My name is Stephanie Evergreen and I work both at The Evaluation Center and at Evergreen Evaluation, LLC. Why am I talking to a group of evaluators about graphic design? What we don’t know can kill our message:
Hot tip: Remember when Office 2007 reduced the default font size from 12 point to 11 point and we all thought that was too small? Well, as it turns out, 12 point font sizes tend to look too big and cartoonish on the printed page. So Office reduced the size, knowing how often we hit the “Print” button. Graphic designers would actually say that between 9 and 11 point font sizes are best for reading evaluation reports. For Web-based dissemination, you can comfortably go a little larger. You wouldn’t want your report to appear comical because of your choices in font.
Hot tip: Speaking of screen readability over print, differences also exist between fonts that can impair readability. Have you ever opened an attachment only to wonder whether the sender had consumed her requisite coffee for the morning because the text is wacky? Fonts don’t always translate across computers. Safe picks for screen reading are Verdana and Georgia. Helvetica and Times Roman are also quite likely to be on most computers and they were designed to be read on the printed page. Pick one or two fonts and keep them consistent across all of your evaluation work with a single client.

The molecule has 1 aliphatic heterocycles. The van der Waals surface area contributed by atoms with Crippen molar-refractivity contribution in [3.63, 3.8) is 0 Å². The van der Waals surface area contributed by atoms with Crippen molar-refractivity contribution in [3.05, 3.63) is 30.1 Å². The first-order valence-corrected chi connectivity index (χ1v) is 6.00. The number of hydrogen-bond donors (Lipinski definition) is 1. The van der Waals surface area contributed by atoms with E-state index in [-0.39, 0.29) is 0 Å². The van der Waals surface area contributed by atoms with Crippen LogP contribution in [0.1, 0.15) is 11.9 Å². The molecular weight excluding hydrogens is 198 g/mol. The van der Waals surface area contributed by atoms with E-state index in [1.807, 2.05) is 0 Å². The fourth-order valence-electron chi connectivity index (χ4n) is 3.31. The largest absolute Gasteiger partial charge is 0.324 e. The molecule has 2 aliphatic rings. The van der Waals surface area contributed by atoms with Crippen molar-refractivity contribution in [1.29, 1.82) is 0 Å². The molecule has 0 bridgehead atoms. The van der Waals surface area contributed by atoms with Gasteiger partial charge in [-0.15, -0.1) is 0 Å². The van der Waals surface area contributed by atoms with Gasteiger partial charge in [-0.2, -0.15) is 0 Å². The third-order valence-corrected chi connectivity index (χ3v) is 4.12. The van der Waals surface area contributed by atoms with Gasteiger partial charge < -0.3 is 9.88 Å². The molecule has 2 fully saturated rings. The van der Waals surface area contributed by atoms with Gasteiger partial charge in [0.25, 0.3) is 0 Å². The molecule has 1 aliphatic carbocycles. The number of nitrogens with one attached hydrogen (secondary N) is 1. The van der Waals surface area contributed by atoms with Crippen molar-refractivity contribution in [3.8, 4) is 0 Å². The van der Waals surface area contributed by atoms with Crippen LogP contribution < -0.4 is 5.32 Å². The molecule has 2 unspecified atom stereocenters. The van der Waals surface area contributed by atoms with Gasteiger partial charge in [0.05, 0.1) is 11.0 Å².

Hot tip: Fully justified text looks crisp, professional, and formal, if proper attention can be given to ensure wide gaps don’t appear on certain lines. Left justified text creates a more informal flow, but it is easier to read. Which do you want to communicate to your client? (Hint: Right or center justified text is difficult to read so use it sparingly only for headers or titles of reports.)
Hot tip: Graphic designers tend to disparage bullets as a way to establish emphasis in a written report. Try to highlight your evaluation’s main points with an indent, font change, alignment difference, bold, italic, or even symbols (NOT webdings. Sorry.). Just don’t overdo it. At most, pick two ways of highlighting to combine (i.e., italic indent) and be consistent about it in all of your communications with one client.
Rad Resource: I borrowed these ideas from Ellen Lupton’s (2004) totally awesome, totally accessible book, Thinking With Type. Her website, thinkingwithtype, has visual examples and games to underscore the Hot Tips I listed here, plus lots of others (like how we MUST stop putting two spaces between our sentences).
Want to hear more from Stephanie on Graphic Design for Evaluators? Sign up for her AEA Coffee Break Demonstration Webinar to be held on Thursday, July 22. Learn more on AEA’s CBD page.